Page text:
Learn about capital markets, investment banking, and long-term debt and lease financing from a (CPA)
What you’ll learn
- Define capital markets
- Describe government securities
- Explain what corporate securities are
- Describe the role exchanges play
- Explain the concept of market efficiency
- List and describe security markets regulations
- Describe the role of investment bankers
- Compare public and private financing
- Explain what long term debt financing is
- Describe bond prices, yields, and bond ratings and how they are used in decision making
- Basic understanding of corporate finance concepts
This course will discuss capital markets, investment banking, & long-term debt and lease financing.
We will include many example problems, both in the format of presentations and Excel worksheet problems. The Excel worksheet presentations will include a downloadable Excel workbook with at least two tabs, one with the answer, the second with a preformatted worksheet that can be completed in a step-by-step process along with the instructional videos.
Types of security markets include money markets and capital markets. Money markets are short-term in nature, with securities that have maturities of one year or less. Capital markets are long-term markets with securities that have maturities greater than one year. Our focus will be on capital markets.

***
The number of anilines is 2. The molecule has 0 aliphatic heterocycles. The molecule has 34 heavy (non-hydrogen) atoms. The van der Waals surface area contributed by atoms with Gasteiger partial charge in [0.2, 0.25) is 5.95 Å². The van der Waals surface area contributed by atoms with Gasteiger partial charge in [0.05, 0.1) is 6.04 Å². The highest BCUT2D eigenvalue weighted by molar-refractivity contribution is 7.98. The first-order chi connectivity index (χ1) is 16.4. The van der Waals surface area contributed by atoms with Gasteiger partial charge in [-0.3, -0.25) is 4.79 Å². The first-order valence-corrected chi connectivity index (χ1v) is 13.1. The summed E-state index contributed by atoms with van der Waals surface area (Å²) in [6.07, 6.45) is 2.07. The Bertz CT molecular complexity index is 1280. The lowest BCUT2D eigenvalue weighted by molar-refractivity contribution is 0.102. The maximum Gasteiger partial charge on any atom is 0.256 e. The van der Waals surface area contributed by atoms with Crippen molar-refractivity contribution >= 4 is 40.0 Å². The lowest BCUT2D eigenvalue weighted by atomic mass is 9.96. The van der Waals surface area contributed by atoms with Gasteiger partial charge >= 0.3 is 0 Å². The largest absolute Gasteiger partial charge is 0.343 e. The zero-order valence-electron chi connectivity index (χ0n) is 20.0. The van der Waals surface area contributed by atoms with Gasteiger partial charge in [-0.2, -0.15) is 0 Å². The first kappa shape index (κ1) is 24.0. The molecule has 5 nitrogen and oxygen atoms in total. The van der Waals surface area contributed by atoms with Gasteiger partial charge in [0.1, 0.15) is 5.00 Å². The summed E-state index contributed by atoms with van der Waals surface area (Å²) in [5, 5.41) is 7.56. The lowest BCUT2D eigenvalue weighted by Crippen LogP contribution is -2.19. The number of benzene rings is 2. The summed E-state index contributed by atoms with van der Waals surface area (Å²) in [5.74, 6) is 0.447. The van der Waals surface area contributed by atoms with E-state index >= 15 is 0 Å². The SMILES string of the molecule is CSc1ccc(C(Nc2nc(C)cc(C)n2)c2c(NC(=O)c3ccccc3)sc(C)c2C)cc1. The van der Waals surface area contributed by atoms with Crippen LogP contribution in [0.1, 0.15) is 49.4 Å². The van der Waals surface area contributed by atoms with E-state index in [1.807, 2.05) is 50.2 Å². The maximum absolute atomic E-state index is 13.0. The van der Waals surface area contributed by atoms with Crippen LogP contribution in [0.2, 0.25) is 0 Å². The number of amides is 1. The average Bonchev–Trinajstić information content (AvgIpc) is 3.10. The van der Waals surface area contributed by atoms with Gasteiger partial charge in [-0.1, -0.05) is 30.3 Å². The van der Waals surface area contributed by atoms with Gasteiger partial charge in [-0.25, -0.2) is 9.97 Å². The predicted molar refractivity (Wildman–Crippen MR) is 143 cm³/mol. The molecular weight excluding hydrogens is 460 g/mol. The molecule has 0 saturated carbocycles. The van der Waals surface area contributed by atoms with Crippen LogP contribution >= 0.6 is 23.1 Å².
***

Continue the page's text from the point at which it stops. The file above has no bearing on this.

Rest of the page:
Capital markets help link up businesses that need money to expand with investors who would like to find a good investment for their money.
Investment bankers often act as a middle person between the company issuing securities and the investors, the investment bankers taking on substantial risk as they play their role in the process. Investment bankers design and package securities, make offers, and sell to the public.
Commercial banks differ from investment banks. Commercial banks usually deal with individuals and small companies. They generate revenue from interest on home mortgages and small business loans.
Investment banks take much larger risks. They deal with large companies and high-risk startups. They act as a kind of bridge between the companies and the investors.
Capital intensive industries often need debt financing to grow, the most common form being corporate bonds.
We will compare and contrast debt financing and equity financing, discussing the pros and cons from the standpoint of the corporation and from that of the investor.
Who this course is for:
- Business students
- Business professionals